Twenty-one studies (966 children; 945 children calculated from table 1) were included in the review. Three studies had a control group and were classed as level III evidence scoring 3, 4 or 5 out of 7 on the quality assessment. Eighteen studies were classed as level IV evidence (uncontrolled case studies). Study follow-up ranged from five to 21.4 years.
There was moderate evidence that selective dorsal rhizotomy had a positive effect on body function and body structure at five to 20 years follow-up (two level III studies with healthy controls). Five of six level IV evidence studies supported these findings.
One level III evidence study showed no improvement in gross motor function after selective dorsal rhizotomy and eight level IV studies showed mixed findings. There were no statistically significant differences in function between children undergoing selective dorsal rhizotomy versus children treated with intensified physical therapy alone (one level III study). Further findings from level IV were presented in the review.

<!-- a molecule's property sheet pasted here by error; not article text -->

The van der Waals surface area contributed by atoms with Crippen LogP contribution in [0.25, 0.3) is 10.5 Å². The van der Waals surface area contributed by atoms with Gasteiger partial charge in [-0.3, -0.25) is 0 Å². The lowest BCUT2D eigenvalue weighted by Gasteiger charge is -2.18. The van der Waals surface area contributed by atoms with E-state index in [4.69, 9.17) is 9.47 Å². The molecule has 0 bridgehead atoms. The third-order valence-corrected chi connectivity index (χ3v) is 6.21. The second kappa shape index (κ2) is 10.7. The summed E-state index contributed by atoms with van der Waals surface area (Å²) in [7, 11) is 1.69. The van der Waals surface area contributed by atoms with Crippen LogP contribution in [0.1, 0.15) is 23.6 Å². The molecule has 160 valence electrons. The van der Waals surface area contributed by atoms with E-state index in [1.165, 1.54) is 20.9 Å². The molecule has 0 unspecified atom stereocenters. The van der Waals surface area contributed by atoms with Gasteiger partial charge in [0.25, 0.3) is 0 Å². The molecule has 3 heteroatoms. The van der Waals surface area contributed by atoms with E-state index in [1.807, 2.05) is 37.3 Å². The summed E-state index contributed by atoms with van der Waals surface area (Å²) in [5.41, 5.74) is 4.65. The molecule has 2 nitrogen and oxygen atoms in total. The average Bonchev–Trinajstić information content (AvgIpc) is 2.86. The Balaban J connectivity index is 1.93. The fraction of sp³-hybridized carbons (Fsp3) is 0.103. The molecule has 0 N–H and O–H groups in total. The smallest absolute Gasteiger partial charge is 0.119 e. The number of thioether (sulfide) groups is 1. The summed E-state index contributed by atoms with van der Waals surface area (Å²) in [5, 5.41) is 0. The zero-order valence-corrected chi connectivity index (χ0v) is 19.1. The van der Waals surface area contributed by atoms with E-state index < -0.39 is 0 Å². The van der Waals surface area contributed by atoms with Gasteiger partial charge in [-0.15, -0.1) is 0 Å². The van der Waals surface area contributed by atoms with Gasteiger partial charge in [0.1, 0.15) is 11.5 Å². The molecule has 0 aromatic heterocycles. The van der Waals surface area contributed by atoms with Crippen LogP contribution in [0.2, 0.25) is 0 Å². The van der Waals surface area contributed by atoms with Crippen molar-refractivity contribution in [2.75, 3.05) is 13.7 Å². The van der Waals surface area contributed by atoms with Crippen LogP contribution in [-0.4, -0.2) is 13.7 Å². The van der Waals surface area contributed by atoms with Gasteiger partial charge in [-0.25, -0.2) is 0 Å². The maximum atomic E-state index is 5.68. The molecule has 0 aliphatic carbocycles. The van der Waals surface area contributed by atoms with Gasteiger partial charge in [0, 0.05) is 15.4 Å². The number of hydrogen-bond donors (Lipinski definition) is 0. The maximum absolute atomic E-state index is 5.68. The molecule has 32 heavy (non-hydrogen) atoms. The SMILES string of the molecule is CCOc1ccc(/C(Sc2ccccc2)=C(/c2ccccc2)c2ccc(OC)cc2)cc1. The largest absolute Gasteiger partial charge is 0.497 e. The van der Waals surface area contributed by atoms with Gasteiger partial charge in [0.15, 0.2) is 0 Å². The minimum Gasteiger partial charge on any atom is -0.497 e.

Adverse events following selective dorsal rhizotomy were reported in six studies in between 2% and 56% of children and included scoliosis, kyphosis, lumbar lordosis, spondylolysis, grade I spondylolisthesis, back pain, spinal stenosis, disc protrusion and black discs.